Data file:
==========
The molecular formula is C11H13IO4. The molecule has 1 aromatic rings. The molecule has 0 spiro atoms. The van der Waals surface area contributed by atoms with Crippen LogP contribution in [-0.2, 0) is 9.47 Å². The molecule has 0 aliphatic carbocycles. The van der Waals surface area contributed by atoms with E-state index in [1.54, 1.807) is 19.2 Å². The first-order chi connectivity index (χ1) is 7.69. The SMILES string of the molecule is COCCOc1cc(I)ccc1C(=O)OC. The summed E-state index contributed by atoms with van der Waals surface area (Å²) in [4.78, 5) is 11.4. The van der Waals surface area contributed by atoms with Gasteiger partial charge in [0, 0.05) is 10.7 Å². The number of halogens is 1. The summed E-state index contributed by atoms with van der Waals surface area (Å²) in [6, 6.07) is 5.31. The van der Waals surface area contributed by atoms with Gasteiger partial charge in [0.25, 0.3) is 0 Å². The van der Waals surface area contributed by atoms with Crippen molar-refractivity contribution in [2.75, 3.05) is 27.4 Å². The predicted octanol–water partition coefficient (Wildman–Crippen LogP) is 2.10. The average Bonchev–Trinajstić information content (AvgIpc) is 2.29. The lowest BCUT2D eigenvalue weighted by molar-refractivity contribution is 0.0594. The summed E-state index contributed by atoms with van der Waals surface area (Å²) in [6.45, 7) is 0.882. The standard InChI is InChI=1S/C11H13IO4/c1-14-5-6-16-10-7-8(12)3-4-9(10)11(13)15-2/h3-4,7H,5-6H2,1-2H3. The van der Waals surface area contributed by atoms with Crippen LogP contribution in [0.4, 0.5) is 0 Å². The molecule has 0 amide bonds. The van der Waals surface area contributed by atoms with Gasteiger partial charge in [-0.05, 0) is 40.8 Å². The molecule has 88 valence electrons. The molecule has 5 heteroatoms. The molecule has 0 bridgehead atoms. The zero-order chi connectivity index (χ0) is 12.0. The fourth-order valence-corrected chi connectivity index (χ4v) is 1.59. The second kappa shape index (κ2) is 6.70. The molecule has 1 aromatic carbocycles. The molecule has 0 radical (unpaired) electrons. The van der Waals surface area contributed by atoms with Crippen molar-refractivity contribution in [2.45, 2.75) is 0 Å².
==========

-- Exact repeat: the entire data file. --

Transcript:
The molecular formula is C11H13IO4. The molecule has 1 aromatic rings. The molecule has 0 spiro atoms. The van der Waals surface area contributed by atoms with Crippen LogP contribution in [-0.2, 0) is 9.47 Å². The molecule has 0 aliphatic carbocycles. The van der Waals surface area contributed by atoms with E-state index in [1.54, 1.807) is 19.2 Å². The first-order chi connectivity index (χ1) is 7.69. The SMILES string of the molecule is COCCOc1cc(I)ccc1C(=O)OC. The summed E-state index contributed by atoms with van der Waals surface area (Å²) in [4.78, 5) is 11.4. The van der Waals surface area contributed by atoms with Gasteiger partial charge in [0, 0.05) is 10.7 Å². The number of halogens is 1. The summed E-state index contributed by atoms with van der Waals surface area (Å²) in [6, 6.07) is 5.31. The van der Waals surface area contributed by atoms with Gasteiger partial charge in [0.25, 0.3) is 0 Å². The van der Waals surface area contributed by atoms with Crippen molar-refractivity contribution in [2.75, 3.05) is 27.4 Å². The predicted octanol–water partition coefficient (Wildman–Crippen LogP) is 2.10. The average Bonchev–Trinajstić information content (AvgIpc) is 2.29. The lowest BCUT2D eigenvalue weighted by molar-refractivity contribution is 0.0594. The summed E-state index contributed by atoms with van der Waals surface area (Å²) in [6.45, 7) is 0.882. The standard InChI is InChI=1S/C11H13IO4/c1-14-5-6-16-10-7-8(12)3-4-9(10)11(13)15-2/h3-4,7H,5-6H2,1-2H3. The van der Waals surface area contributed by atoms with Crippen LogP contribution in [0.4, 0.5) is 0 Å². The molecule has 0 amide bonds. The van der Waals surface area contributed by atoms with Gasteiger partial charge in [-0.05, 0) is 40.8 Å². The molecule has 88 valence electrons. The molecule has 5 heteroatoms. The molecule has 0 bridgehead atoms. The zero-order chi connectivity index (χ0) is 12.0. The fourth-order valence-corrected chi connectivity index (χ4v) is 1.59. The second kappa shape index (κ2) is 6.70. The molecule has 1 aromatic carbocycles. The molecule has 0 radical (unpaired) electrons. The van der Waals surface area contributed by atoms with Crippen molar-refractivity contribution in [2.45, 2.75) is 0 Å².